Christianity has saints and martyrs, the “great cloud of witnesses” who stand in witness before the throne of heaven, and intercede with God for the sins of humanity.
Nine martyrs, including a state senator, a doctor, two priests, have entered into that company today, as martyrs of the faith — may they not rest in peace, but grow in power, as gadflies to the comfortable, as pacifiers to the violent, as scolds to the resistant, as a burden on the hearts of those who failed to protect them.
The Episcopal Church, in its liturgical wisdom, has a form of prayer called a “collect” in which you praise almighty God by one of his names of power, call to mind a biblical event, call to mind a historical event, and then ask for blessings or change on the basis of those two events, with a final appeal to the Son through the Holy Spirit.
“Almighty God, who liberated the Israelites from captivity and brought them to freedom in a land of milk and honey, with a mighty hand and an outstretched arm, and who raised up the martyrs to dwell in the company of the saints forever: Look with favor upon your servants Cynthia, Susie, Ethel, DePayne, Clementa, Tywanza, Daniel, Sharon, and Myra, and all other American martyrs, who were slain by the arm of injustice, and the clenched fists of tyranny and oppression. Bend the arc of the universe, Lord, toward justice, and quickly; crush the adder of racism and the viper of brutality beneath thy feet; and shield the widow and the orphan under thy wing. In the name of thy Son, Jesus Christ our Lord, who drove the unjust from the temple with a scourge, who lives and reigns with you and the Holy Spirit, one God for ever and ever. Amen.”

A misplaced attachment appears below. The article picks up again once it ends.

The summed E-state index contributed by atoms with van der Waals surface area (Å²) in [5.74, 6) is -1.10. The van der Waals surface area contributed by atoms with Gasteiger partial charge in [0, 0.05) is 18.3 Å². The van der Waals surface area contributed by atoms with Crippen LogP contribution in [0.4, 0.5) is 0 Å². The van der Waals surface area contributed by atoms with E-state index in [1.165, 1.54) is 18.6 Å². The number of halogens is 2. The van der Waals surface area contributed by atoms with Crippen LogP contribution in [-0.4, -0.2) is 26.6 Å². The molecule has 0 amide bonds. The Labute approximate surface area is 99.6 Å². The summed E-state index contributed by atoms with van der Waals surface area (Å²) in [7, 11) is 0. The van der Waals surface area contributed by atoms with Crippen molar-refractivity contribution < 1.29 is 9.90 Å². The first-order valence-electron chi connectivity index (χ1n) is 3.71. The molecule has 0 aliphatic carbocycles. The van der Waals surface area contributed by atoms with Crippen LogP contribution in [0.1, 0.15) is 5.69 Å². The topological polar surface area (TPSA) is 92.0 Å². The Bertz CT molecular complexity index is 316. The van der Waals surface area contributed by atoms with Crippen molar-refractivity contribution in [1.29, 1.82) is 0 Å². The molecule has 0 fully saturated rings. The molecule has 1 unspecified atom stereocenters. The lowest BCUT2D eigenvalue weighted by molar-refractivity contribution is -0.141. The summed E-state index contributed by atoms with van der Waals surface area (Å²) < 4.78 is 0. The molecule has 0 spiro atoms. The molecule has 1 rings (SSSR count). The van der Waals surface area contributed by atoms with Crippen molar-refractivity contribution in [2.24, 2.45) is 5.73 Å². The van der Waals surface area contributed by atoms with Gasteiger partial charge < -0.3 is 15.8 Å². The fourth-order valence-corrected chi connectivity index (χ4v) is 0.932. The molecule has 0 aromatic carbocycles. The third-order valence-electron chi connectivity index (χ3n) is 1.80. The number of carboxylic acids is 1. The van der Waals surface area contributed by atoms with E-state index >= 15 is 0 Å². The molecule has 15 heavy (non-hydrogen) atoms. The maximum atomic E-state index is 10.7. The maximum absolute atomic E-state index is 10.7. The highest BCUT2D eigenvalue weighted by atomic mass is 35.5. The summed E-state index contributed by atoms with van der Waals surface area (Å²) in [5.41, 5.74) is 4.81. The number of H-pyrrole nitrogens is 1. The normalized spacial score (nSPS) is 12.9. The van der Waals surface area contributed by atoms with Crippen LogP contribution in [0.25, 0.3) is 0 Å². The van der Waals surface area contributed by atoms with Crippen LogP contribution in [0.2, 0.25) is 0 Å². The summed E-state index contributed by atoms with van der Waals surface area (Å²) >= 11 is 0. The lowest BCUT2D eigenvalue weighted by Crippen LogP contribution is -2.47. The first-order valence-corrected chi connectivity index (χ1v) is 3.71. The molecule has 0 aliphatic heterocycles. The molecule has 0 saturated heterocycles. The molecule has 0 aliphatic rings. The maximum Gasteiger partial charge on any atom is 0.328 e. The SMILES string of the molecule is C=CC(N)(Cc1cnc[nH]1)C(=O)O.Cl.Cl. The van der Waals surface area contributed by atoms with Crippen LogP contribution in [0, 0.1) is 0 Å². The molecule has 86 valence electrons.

I’ve seen many efforts to change victims’ identity after the fact, from Trayvon Martin and Michael Brown and Tamir Rice, and on and on and on. Enough. Let’s claim a different identity for the shooter’s targets this time — saints and martyrs for the sacred causes of peace and life and dignity.